By Michael Goldstein
By Dennis Romero
By Sarah Fenske
By Matthew Mullins
By Patrick Range McDonald
By LA Weekly
By Dennis Romero
By Simone Wilson
IN CALIFORNIA, IT BECAME ILLEGALthis year to tie up your dog, whether in a public or private place, for more than three hours. There’s also a new law barring Californians from removing more than 25 freebie newspapers from the stands. And for the inner boozer in all of us, California law now allows stores that sell alcohol to hand out free beer — as long as no more than eight ounces per person is served per day.
Those and dozens of other micro-laws were approved by the 2006 legislature and signed by the Governator last fall, though few Californians ever got the word. And now, amid widespread criticism over their failure to achieve much of merit, Sacramento’s 120 legislators have again sent to Schwarzenegger reams of new laws that illustrate their flair for high volume — and minutiae.
This year, in fact, the legislature accomplished so little — failing to address major issues like prison overcrowding or the state’s inadequate water infrastructure in the face of booming growth — that Schwarzenegger asked lawmakers back from their annual September break and into a special session to deal with health care reform, which foundered amid endless partisan sniping.
But the legislature was extremely busy on other fronts, approving and sending to Arnold stacks of new laws (he has until October 14 to sign or veto them) that Californians are expected to remember and abide by — an expectation critics say has become impossible even for police and regulators. In the past 10 years, according to the Governor’s Office, California’s legislature has approved 10,939 bills. That’s an average of 1,093 laws hitting the streets every year.
One bill awaiting Schwarzenegger’s signature is Assembly Bill 105, by Ted Lieu, a Democrat who represents the South Bay and coastal areas of the Westside. Lieu wrote a thicket of 30 proposed bills this year, including AB 105, which would require California parents to appear in person at tanning salons to give the okay if their kids, age 14 to 18, want to soak up a salon’s ultraviolet rays. (Children 14 and under are barred from using tanning salons.)
David Ford, chief of staff for Lieu, says melanoma is the fastest-growing cancer among young women, which he says is why the California Cancer Society and California Medical Association are backing the bill.
But California already requires older teens wanting an extra bronze glow to get a signed parental consent form to use a tanning salon. John Overstreet, executive director of the Indoor Tanning Association, insists that it is already standard business practice at most tanning salons to have the parent sign the consent form in person. Now it will be a crime — this one a misdemeanor — if they don’t appear in person, and there’s zero evidence it will reduce disease. “What’s next — is the government going to have someone stationed at Manhattan Beach making sure teenagers don’t get burnt?” scoffs Overstreet. “An indoor tanning salon is the only place where you have multiple levels of parent and trained staff involvement, and it’s someone’s job that you don’t get a burn.”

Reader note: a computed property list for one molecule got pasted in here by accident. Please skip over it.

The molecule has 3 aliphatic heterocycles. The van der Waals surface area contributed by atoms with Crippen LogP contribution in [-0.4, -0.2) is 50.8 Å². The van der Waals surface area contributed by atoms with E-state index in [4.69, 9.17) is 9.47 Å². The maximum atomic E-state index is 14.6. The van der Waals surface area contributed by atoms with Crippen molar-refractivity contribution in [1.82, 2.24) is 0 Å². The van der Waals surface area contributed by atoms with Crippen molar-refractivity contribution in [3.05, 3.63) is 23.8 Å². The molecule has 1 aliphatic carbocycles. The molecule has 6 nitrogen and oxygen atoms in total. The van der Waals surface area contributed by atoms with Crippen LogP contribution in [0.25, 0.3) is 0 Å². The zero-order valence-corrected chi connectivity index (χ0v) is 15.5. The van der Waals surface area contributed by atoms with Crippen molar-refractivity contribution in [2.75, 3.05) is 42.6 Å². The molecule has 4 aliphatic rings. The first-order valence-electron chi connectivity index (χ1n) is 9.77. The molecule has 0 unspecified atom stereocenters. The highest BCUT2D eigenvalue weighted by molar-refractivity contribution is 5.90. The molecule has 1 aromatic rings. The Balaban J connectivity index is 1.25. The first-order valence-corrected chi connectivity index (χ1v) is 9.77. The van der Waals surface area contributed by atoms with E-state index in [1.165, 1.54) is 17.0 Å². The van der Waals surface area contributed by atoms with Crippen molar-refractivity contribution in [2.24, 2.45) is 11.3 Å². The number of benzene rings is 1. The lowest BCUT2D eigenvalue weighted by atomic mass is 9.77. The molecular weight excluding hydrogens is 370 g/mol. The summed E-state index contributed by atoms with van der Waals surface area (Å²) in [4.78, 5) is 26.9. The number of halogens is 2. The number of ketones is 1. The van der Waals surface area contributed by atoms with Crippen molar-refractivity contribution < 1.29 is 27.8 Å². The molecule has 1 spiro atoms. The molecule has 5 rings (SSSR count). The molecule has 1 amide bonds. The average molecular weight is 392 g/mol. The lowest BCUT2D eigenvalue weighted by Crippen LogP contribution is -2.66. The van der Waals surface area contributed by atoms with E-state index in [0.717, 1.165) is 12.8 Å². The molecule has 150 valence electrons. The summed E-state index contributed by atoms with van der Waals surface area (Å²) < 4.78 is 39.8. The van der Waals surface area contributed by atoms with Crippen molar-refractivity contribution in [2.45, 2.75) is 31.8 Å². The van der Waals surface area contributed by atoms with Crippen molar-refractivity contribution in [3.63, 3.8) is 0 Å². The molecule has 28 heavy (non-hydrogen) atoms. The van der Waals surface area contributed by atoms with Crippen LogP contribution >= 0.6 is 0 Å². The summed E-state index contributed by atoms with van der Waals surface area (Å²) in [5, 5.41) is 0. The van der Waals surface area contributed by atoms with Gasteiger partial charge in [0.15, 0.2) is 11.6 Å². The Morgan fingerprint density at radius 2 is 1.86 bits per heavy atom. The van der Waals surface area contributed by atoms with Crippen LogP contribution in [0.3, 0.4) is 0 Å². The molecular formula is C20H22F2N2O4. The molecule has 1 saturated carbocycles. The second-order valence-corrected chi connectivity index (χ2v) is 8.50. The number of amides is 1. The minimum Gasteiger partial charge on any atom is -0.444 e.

ANOTHER SEEMINGLY FUTILE LAW is Assembly Bill 881 by Gene Mullin, a Bay Area Democrat. Mullin churned out 24 proposed laws this season; AB 881 would require parents to provide child restraints or booster seats for children until they reach 8 years old or 4-feet-9-inches tall — a dramatic change from current law that affects children only until they are 6 or weigh 60 pounds.
Juan Cisneros, a legislative aid to Mullin, claims the law is needed and will be easy for parents to abide by because it doesn’t factor in weight but instead focuses on height. But the California Department of Motor Vehicles opposes the bill, saying that a blizzard of such laws has badly confused parents. A federal survey last year showed that these laws are failing, with roughly half of all children who are required to be in safety seats simply not being strapped in. Moreover, the nationwide safety-oriented lobbying groups that have been aggressively pushing California and other state legislatures to require these booster seats cannot produce hard data proving that they actually save lives among older kids.
“While we wholly support the concept of protecting young passengers, we note that this is the fifth change to passenger-restraint laws in the last seven years,” says a worn-out-sounding Mike Marando, spokesman for the California DMV.
Not to mention the steep new cost to every California parent with an older child. Booster seats cost $20 to $110, and the U.S. Census Bureau states that California has roughly 1 million 6- to 7-year-olds, the group targeted by AB 881. That’s tens of millions of dollars in new costs to California parents, with large and poor families suffering the most.
Other micro bills in front of Schwarzenegger include one to outlaw trans fats — in shortening, no less; restrictions on knock-off performers who use a band’s name when nobody is from the original band; and of course Assembly Speaker Fabian Núñez’s attempt, hastily approved at 3 a.m. one recent day, to change California law so that billionaire Phil Anschutz and other fatcat developers can apply to use special affordable-housing bond money approved by voters last year.
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